Interventions commonly available during pandemics for heavy menstrual bleeding: an overview of Cochrane Reviews

Pandemics impact upon the ability to deliver specialist assessment and treatments. Examples of treatments that commonly continue during pandemics include non-steroidal anti-inflammatory drugs (NSAIDs), antifibrinolytics, combined hormonal contraceptives, and progestogen. 

Cochrane authors summarised the available evidence on the effectiveness and safety of treatments for heavy menstrual bleeding which can continue during pandemics.  

Key findings 

  • There is low-certainty evidence that NSAIDs (mefenamic acid) reduce heavy menstrual bleeding when compared with placebo.
  • There is moderate-certainty evidence that antifibrinolytics (tranexamic acid) and combined hormonal contraceptives reduce heavy menstrual bleeding when compared with placebo. 
  • There is low-certainty evidence that antifibrinolytics (tranexamic acid) are more effective in reducing heavy menstrual bleeding when compared with NSAIDs and short-cycle progesterone
  • We were unable to draw conclusions about the effects of antifibrinolytics (tranexamic acid) when compared to long-cycle progesterone.
  • No conclusions can be made with regards to quality of life, women's satisfaction with treatment, or serious adverse events.

Dr James Duffy, Clinical Fellow, King’s Fertility, underscores the importance of the overview review


“ During the COVID-19 pandemic it has become clear that the impact upon specialist assessment and treatment will continue until an effective and safe treatment becomes widely available. It is important health care professionals and women experiencing heavy menstrual bleeding have access to a Cochrane review which evaluates and summarises the evidence base for the treatments which can often continue during the pandemic.”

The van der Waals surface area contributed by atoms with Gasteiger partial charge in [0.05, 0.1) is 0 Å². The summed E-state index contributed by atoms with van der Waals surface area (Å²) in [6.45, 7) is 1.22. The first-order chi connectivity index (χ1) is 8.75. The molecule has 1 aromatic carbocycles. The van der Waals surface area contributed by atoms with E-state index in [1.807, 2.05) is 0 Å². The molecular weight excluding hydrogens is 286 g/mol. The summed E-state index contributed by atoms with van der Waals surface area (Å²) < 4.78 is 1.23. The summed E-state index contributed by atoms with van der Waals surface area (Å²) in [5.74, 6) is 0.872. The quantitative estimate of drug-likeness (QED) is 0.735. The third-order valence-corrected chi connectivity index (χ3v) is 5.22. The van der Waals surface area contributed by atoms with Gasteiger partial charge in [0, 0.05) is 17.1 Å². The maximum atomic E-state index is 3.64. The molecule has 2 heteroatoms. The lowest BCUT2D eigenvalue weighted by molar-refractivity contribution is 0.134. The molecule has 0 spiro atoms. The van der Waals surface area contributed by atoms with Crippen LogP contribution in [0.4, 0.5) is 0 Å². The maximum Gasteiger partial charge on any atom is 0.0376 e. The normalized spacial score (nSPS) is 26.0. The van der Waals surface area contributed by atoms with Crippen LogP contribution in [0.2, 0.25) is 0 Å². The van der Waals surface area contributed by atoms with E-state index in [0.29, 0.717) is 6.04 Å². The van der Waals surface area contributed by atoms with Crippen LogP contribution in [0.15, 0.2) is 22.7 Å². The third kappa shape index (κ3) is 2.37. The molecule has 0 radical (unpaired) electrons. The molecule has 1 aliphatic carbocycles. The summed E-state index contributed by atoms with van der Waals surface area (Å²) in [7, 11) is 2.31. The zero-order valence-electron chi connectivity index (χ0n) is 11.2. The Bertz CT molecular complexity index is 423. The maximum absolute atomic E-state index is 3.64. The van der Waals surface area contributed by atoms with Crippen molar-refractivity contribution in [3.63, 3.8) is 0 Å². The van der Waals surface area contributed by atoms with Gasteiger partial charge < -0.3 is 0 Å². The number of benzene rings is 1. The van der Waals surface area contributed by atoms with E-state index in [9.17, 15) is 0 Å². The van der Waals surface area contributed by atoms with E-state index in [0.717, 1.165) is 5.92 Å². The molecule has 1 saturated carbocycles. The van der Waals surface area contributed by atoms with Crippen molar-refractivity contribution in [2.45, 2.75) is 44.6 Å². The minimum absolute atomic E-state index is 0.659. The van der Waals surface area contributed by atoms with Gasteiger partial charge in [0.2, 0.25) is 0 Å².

A decision aid has been developed to support shared decision making during virtual consultations. Women with heavy menstrual bleeding helped to develop the decision aid which draws upon the evidence summarised within the Cochrane review. There is evidence that patient decision aids are effective in facilitating shared decision making and are useful tools to support patient centered care (Reference Patient Decision Aids to Facilitate Shared Decision Making in Obstetrics and Gynecology). 

Dr Duffy adds:

‘’ Developing a decision aid alongside the Cochrane review presents a unique opportunity to bring together the best research evidence within the context of a women’s preferences, circumstances, and values. We anticipate the decision aid will support shared decision making. It is important women experiencing heavy menstrual bleeding are able to understand the range of possible treatments available, their risks and benefits, and be afforded the opportunity to consider these decisions within their own context and circumstances.


Read the full review on the Cochrane Library.